Jared Isaacman is not a professional astronaut, but by the end of the year the young billionaire will have shot around the Earth multiple times at the helm of a space mission made up entirely of tourists.
The tech entrepreneur will blast off on a SpaceX Falcon 9 rocket, in what will be the first all-civilian mission into Earth’s orbit, which he will command and pay for himself.
The mission, named Inspiration4, “is the first step in a world where everybody can go and journey among the stars,” Isaacman said with an enormous grin as he explained the project to AFP in front of SpaceX’s headquarters in the Los Angeles suburb of Hawthorne.
The CEO of payments processing firm Shift4 Payments, which he founded at age 16 in his basement, is an experienced pilot, qualified to fly military aircraft, and already holds a world record for circumnavigating the globe in a light jet in less than 62 hours.
In 2012, he even founded his own company that trains pilots for the US military force, Draken International.
“I’ve been a space and aviation enthusiast since as long as I can remember,” the 37-year-old said. “When I was in kindergarten, I remember looking at picture books of the space shuttle. I told my kindergarten teacher that ‘Someday I’m going to go to space.’”
If all goes as planned, his childhood dream will come true in the last quarter of this year, according to SpaceX.
And the magical voyage is something he plans to share.
Isaacman is to be joined by three other novice astronauts for the multi-day journey — including one lucky winner of a drawing — aboard the same model of Dragon spacecraft that carried four astronauts to the International Space Station in November 2020.
“Probably the most exciting part of this mission is that we are opening up this crew selection process to everyday people,” Isaacman said.
“You have folks walking around today that don’t realise in 30 days from now they’re going to get fitted for a spacesuit,” he added.
The idea, Isaacman said, is to have a crew that reflects “the key pillars of the mission”: hope, generosity and prosperity.
The “hope” seat will be going to a female healthcare worker who survived cancer as a child following treatment at St. Jude Children’s Research Hospital, which specialises in childhood cancers and pediatric diseases.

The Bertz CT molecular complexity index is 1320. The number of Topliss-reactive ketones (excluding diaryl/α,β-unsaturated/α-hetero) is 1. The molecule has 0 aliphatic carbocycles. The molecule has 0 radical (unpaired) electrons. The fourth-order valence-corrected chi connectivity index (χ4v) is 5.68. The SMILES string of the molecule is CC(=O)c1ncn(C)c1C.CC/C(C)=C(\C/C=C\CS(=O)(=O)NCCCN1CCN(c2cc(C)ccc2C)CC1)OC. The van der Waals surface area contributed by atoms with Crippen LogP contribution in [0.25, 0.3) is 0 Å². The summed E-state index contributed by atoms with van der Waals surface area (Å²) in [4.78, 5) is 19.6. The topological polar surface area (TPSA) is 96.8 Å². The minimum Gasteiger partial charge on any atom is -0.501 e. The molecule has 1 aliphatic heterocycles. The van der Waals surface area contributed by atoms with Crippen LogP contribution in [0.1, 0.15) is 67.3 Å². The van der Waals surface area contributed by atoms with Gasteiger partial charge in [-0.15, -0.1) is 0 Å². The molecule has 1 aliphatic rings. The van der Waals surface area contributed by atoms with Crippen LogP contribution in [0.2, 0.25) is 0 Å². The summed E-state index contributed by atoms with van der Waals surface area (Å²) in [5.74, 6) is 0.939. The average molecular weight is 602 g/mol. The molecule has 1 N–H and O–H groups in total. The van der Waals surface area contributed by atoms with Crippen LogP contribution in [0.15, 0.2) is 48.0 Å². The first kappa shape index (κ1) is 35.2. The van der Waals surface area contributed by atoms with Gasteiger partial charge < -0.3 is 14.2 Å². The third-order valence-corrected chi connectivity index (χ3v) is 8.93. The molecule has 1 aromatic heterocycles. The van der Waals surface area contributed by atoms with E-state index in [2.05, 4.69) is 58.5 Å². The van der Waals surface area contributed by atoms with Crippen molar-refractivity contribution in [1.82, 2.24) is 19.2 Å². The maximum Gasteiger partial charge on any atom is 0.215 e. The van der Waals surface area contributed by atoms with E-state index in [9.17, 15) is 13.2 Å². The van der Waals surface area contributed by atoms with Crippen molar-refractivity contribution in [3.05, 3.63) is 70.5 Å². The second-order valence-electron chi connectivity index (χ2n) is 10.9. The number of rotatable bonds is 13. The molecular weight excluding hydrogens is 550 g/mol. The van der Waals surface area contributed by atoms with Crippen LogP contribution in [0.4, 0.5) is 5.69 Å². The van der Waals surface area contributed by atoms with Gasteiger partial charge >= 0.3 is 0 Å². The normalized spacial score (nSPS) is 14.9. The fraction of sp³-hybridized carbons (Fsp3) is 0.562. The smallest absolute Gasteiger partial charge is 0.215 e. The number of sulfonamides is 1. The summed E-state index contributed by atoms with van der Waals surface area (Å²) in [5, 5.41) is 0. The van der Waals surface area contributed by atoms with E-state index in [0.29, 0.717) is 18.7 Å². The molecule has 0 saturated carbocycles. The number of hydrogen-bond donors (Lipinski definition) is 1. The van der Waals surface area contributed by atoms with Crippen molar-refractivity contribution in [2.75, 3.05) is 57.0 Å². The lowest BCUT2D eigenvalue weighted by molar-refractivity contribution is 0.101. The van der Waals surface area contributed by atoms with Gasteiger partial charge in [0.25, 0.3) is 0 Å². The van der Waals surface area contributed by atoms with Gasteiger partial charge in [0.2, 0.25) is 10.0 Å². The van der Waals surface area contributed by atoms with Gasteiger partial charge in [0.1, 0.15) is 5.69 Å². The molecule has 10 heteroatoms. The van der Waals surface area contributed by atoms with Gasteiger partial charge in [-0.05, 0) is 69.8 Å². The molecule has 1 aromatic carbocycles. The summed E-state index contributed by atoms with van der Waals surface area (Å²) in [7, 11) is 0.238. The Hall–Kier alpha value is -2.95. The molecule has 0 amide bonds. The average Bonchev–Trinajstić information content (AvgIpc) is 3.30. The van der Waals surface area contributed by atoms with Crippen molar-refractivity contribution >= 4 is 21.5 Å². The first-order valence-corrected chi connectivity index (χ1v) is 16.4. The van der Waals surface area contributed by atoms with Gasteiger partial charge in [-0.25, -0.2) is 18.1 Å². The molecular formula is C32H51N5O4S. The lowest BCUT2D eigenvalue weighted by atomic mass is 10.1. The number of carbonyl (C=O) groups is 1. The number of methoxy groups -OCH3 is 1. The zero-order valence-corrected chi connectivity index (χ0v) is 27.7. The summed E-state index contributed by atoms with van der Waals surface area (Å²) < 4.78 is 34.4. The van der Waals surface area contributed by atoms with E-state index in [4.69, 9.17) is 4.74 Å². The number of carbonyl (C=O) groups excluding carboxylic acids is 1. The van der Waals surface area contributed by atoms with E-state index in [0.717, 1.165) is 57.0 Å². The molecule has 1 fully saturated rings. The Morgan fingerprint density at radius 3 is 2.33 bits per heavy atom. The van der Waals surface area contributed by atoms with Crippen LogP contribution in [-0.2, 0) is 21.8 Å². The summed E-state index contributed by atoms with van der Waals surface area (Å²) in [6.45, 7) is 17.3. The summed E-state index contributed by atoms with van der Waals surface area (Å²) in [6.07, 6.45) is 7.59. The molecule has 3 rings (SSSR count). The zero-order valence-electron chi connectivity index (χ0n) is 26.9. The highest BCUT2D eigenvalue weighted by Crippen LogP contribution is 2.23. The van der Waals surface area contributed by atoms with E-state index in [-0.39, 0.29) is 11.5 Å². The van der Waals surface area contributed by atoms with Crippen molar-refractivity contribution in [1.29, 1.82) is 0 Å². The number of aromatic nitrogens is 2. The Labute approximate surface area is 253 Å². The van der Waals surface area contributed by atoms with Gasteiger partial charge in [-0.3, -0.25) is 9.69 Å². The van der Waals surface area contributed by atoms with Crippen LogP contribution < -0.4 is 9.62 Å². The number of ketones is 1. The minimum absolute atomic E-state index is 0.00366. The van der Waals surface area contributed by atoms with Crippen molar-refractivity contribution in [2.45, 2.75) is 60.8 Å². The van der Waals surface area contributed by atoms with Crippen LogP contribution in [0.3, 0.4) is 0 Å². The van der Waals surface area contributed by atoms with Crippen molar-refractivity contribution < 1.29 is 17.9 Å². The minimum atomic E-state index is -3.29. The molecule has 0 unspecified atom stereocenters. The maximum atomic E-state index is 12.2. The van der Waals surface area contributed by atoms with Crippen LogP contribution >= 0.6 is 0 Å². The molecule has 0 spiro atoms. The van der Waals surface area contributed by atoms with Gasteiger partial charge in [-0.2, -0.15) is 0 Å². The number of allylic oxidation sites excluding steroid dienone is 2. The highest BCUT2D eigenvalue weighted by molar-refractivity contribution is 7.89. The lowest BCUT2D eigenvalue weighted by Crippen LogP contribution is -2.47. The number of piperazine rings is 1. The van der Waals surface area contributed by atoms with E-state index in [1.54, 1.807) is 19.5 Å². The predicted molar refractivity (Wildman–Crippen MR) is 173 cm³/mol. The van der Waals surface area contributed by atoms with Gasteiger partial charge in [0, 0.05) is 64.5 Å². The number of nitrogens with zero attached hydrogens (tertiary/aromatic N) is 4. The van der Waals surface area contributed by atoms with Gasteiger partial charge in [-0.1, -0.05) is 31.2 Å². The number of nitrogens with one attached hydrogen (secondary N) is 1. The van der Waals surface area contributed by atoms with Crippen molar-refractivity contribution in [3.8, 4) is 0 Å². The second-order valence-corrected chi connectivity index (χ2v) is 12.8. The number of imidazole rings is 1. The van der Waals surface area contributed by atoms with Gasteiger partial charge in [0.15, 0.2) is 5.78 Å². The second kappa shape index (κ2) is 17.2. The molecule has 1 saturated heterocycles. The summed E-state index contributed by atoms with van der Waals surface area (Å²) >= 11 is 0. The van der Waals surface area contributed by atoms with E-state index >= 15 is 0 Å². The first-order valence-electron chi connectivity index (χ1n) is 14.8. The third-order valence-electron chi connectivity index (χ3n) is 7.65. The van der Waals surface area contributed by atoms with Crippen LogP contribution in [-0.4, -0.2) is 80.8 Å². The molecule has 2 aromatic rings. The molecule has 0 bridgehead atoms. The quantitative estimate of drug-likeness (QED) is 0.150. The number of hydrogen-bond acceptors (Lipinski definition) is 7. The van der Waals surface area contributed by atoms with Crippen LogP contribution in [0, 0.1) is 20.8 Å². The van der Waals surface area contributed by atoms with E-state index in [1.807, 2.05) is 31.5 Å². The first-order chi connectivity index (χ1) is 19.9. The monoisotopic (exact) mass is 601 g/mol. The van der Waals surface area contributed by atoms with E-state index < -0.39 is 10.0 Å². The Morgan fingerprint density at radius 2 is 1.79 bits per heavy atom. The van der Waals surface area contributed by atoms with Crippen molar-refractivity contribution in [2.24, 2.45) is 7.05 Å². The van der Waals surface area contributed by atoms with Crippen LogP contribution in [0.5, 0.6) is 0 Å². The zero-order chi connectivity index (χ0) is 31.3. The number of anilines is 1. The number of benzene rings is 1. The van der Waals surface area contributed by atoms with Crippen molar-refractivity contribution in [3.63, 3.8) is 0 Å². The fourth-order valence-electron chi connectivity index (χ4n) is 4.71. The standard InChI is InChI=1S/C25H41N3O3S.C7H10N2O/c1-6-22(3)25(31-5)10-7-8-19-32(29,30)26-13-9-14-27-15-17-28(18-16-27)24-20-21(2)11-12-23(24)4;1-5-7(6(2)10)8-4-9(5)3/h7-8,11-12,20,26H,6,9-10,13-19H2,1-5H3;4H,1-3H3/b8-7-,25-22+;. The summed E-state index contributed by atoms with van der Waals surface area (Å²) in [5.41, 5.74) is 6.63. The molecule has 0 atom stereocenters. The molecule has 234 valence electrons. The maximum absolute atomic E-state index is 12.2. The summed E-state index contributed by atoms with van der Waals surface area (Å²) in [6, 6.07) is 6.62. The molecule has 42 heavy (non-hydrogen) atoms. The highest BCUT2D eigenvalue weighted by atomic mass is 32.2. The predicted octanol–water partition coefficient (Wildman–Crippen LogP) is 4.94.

The second seat, “generosity,” will be part of a fundraiser for the hospital, he said, with a name drawn at random from online donors. Isaacman himself is additionally giving $100 million to the St. Jude organization.
The third seat, which symbolises “prosperity,” will go to an entrepreneur who can best explain “how their business is going to make a difference in the world.”
The competition is open to US residents over age 18, but does not require any unusual physical or technical skills, he said.
Isaacman recounted that SpaceX CEO and founder Elon Musk had told him that “if you can handle a really, really tough roller coaster, you should be able to handle riding on Dragon.”
The NASA astronaut selection process is so choosy that “you have a better chance of getting hit by lightning,” but that is not the case here, Isaacman said.
His mission is slated to last for several days, during which the space tourists will orbit the globe once every 90 minutes — but won’t just be watching the Earth pass by below.
“We intend to spend a lot of our time working on experiments” on behalf of St. Jude Children’s Research Hospital or other organizations, Isaacman said.
At the end of the mission, the capsule will re-enter Earth’s atmosphere for a water landing off the coast of Florida.
Isaacman doesn’t rule out sending more tourists into space: If the mission is successful, he said, then “there’s going to be an awful lot of people who are going to get the opportunity to go up and explore among the stars.”
(Main and featured image: Patrick T. Fallon/AFP)